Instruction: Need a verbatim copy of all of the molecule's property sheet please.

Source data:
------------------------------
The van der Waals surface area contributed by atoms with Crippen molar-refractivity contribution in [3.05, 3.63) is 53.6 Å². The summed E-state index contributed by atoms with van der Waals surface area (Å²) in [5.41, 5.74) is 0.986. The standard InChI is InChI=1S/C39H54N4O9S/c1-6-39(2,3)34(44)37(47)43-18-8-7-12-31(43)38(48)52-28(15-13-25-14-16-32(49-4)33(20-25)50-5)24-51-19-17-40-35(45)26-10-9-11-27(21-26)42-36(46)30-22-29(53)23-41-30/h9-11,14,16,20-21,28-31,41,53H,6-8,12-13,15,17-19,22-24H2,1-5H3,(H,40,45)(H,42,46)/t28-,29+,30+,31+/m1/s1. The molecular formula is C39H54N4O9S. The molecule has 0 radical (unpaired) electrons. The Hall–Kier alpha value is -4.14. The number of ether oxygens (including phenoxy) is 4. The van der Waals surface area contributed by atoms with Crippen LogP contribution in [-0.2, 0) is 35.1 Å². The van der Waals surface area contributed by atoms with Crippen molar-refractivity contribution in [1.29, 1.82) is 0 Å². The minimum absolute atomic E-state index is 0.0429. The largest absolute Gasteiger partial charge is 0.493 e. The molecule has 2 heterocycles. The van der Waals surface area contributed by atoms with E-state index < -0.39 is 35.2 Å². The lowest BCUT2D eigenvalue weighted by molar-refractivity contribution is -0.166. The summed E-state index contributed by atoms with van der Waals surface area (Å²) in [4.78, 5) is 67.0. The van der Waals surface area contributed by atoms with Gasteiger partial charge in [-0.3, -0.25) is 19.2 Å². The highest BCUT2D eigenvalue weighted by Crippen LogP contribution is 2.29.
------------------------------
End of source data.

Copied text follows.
The van der Waals surface area contributed by atoms with Crippen molar-refractivity contribution in [3.05, 3.63) is 53.6 Å². The summed E-state index contributed by atoms with van der Waals surface area (Å²) in [5.41, 5.74) is 0.986. The standard InChI is InChI=1S/C39H54N4O9S/c1-6-39(2,3)34(44)37(47)43-18-8-7-12-31(43)38(48)52-28(15-13-25-14-16-32(49-4)33(20-25)50-5)24-51-19-17-40-35(45)26-10-9-11-27(21-26)42-36(46)30-22-29(53)23-41-30/h9-11,14,16,20-21,28-31,41,53H,6-8,12-13,15,17-19,22-24H2,1-5H3,(H,40,45)(H,42,46)/t28-,29+,30+,31+/m1/s1. The molecular formula is C39H54N4O9S. The molecule has 0 radical (unpaired) electrons. The Hall–Kier alpha value is -4.14. The number of ether oxygens (including phenoxy) is 4. The van der Waals surface area contributed by atoms with Crippen LogP contribution in [-0.2, 0) is 35.1 Å². The van der Waals surface area contributed by atoms with Crippen molar-refractivity contribution in [1.29, 1.82) is 0 Å². The minimum absolute atomic E-state index is 0.0429. The largest absolute Gasteiger partial charge is 0.493 e. The molecule has 2 heterocycles. The van der Waals surface area contributed by atoms with E-state index < -0.39 is 35.2 Å². The lowest BCUT2D eigenvalue weighted by molar-refractivity contribution is -0.166. The summed E-state index contributed by atoms with van der Waals surface area (Å²) in [4.78, 5) is 67.0. The van der Waals surface area contributed by atoms with Gasteiger partial charge in [-0.3, -0.25) is 19.2 Å². The highest BCUT2D eigenvalue weighted by Crippen LogP contribution is 2.29.